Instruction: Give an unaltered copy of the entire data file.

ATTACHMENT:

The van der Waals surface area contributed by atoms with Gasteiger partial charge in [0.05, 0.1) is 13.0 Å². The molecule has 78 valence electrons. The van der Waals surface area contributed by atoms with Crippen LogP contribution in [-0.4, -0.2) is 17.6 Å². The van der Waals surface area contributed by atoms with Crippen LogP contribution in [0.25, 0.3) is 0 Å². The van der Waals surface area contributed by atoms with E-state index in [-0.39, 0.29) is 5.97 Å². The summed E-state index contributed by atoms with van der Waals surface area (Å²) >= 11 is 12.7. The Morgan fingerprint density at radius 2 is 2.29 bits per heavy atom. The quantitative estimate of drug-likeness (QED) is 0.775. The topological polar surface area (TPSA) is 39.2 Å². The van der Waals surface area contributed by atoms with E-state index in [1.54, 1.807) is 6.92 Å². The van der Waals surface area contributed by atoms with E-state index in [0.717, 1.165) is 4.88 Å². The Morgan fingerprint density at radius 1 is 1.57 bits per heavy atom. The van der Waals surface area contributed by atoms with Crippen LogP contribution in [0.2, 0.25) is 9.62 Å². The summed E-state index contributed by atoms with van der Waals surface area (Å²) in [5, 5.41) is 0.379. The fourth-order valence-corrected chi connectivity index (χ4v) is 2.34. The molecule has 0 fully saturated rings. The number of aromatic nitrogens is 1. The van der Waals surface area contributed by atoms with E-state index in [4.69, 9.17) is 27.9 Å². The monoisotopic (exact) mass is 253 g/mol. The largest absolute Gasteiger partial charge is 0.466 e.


The van der Waals surface area contributed by atoms with Gasteiger partial charge in [0.05, 0.1) is 13.0 Å². The molecule has 78 valence electrons. The van der Waals surface area contributed by atoms with Crippen LogP contribution in [-0.4, -0.2) is 17.6 Å². The van der Waals surface area contributed by atoms with Crippen LogP contribution in [0.25, 0.3) is 0 Å². The van der Waals surface area contributed by atoms with E-state index in [-0.39, 0.29) is 5.97 Å². The summed E-state index contributed by atoms with van der Waals surface area (Å²) >= 11 is 12.7. The Morgan fingerprint density at radius 2 is 2.29 bits per heavy atom. The quantitative estimate of drug-likeness (QED) is 0.775. The topological polar surface area (TPSA) is 39.2 Å². The van der Waals surface area contributed by atoms with E-state index in [1.54, 1.807) is 6.92 Å². The van der Waals surface area contributed by atoms with E-state index in [0.717, 1.165) is 4.88 Å². The Morgan fingerprint density at radius 1 is 1.57 bits per heavy atom. The van der Waals surface area contributed by atoms with Crippen LogP contribution in [0.2, 0.25) is 9.62 Å². The summed E-state index contributed by atoms with van der Waals surface area (Å²) in [5, 5.41) is 0.379. The fourth-order valence-corrected chi connectivity index (χ4v) is 2.34. The molecule has 0 fully saturated rings. The number of aromatic nitrogens is 1. The van der Waals surface area contributed by atoms with E-state index in [4.69, 9.17) is 27.9 Å². The monoisotopic (exact) mass is 253 g/mol. The largest absolute Gasteiger partial charge is 0.466 e.